When discussing risk management many professionals may have heard the term Duty of Care. As outlined in the CEO of Global Guardian, Dale Buckner’s post, “It has become fashionable for companies to throw around the term ‘duty of care’ without a proper understanding of what that actually entails.”
The term Duty of Care is defined by the Collins English Dictionary as “the legal obligation to safeguard others from harm while they are in your care, using your services, or exposed to your activities.”
In reference to travel, Duty of Care is most often discussed on how to prepare, advise, and assist travelers pre and post-departure on a wide range of topics:
- Health and safety,
- Food and drinks provided by the organization,
- Fire safety,
- Discrimination and bullying,
- And many more.
The organization must demonstrate a concern for their travelers’ safety and wellbeing and do everything possible to mitigate risk and harm. However, this post isn’t about Duty of Care. This is about the importance of the little-discussed reciprocal side of the equation: the Duty of Loyalty of the traveler.
In travel risk management, Duty of Loyalty infers that travelers should refrain from behaving in a manner that would be contrary to their organization’s best interests on a work/school-related trip.
It is the responsibility of the traveler to their organization to actively participate in trip planning, follow the emergency procedures outlined in the organizations’ policies, and use general common sense in avoiding unnecessary risks when traveling on behalf of their employers.
This especially comes into play when looking at bleisure travel (the combination of leisure travel activities while on business travel, a growing market that stood at roughly 60% of all business trips in 2018. According to one survey done by travel assistance firm, On Call International, “business travelers are engaging in risky behaviors when they’re on the road: more than a quarter (27%) of business travelers admit to binge drinking while on business trips, and more than one in ten (11%) said they’ve “picked up” a stranger at a bar while on a work-sponsored trip. Eight percent of business travelers have even lied to their employer about their activities while on a work-related trip and four percent have even been detained by law enforcement.”
How can an organization properly comply with its duty of care when travelers are engaging in such risky activities with little to no care, in-destination engagement, and/or repercussions...
Now let’s translate this concept of Duty of Loyalty to young adult travelers and especially international students. These young travelers are often times leaving their home countries for the first time and are exposed to a wide variety of risks.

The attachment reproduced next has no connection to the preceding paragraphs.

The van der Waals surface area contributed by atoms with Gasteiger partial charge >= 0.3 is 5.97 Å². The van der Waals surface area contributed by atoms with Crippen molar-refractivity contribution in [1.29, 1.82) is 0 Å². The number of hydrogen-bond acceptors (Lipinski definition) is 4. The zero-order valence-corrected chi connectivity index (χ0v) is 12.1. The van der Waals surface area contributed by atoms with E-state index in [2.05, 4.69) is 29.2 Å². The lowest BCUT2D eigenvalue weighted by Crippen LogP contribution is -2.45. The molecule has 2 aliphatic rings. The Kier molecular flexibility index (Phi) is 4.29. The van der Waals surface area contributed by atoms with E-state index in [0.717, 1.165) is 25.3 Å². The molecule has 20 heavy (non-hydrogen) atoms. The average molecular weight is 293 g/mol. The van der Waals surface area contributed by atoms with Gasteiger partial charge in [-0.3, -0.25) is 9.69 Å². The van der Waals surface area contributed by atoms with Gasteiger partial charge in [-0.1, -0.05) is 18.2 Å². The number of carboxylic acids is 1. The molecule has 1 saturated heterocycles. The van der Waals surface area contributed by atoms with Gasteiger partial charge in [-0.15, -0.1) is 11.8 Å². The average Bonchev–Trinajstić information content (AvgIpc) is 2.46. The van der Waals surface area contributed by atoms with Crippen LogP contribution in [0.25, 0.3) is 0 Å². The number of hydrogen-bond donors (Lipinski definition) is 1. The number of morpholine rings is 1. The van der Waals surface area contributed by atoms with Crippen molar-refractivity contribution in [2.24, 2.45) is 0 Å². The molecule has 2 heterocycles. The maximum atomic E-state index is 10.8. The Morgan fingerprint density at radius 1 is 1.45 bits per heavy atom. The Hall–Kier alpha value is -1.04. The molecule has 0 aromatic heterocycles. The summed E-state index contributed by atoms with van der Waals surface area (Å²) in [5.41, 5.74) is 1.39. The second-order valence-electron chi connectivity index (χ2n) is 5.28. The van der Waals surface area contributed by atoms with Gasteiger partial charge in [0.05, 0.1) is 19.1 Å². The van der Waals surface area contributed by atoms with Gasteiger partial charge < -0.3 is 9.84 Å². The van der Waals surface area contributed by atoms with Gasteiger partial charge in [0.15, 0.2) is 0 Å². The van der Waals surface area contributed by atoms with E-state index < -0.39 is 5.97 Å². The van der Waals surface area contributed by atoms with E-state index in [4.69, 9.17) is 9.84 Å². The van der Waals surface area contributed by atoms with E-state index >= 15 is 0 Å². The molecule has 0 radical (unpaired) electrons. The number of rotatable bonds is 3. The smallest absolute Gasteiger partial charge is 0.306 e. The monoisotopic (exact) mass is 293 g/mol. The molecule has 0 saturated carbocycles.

What happens when you combine eagerness for adventure with increased risk tolerance and a lack of situational awareness?
According to our survey of over 2,000 international students, only 30% submitted key travel data needed to keep them safe and their schools compliant with their Duty of Care. In fact, an additional 5% admitted to losing their emergency contact cards or throwing them away entirely. Recent headlines confirm this lack of situational awareness and increased risk-taking, such as ‘danger tourism’ stunts in Afghanistan or continued travel during pandemic restrictions…
- Covid is not stopping students from going overseas to study, report shows
- College students weigh risks and rewards of studying abroad in pandemic era
- British student evacuated from Kabul after 'danger tourism' stunt forced him into hiding from Taliban
Our Focus on Duty of Loyalty
That is why at OffWeGo, we focus on the Duty of Loyalty of the traveler. We engage our travelers where, how, and why they want to be engaged with the goal of reducing risk and increasing compliance through social connection and community, comparison of in-destination resources, and proven gamification techniques. We do this through our mobile app that matches travelers together while giving access to executive-level safety & security support services so that travelers can have fun and travel managers know their travelers are safe.
We engage travelers in the best ways possible, according to that individual traveler, so we’re able to gain better and more data points. We then provide this information to their university/sponsoring organization in a streamlined manner so that their school can provide the best services and make the best policies possible, to ensure the safety of their students.
Stay tuned for next time as we dive deeper to explore the importance of user experience design and feedback loops when designing risk mitigation systems.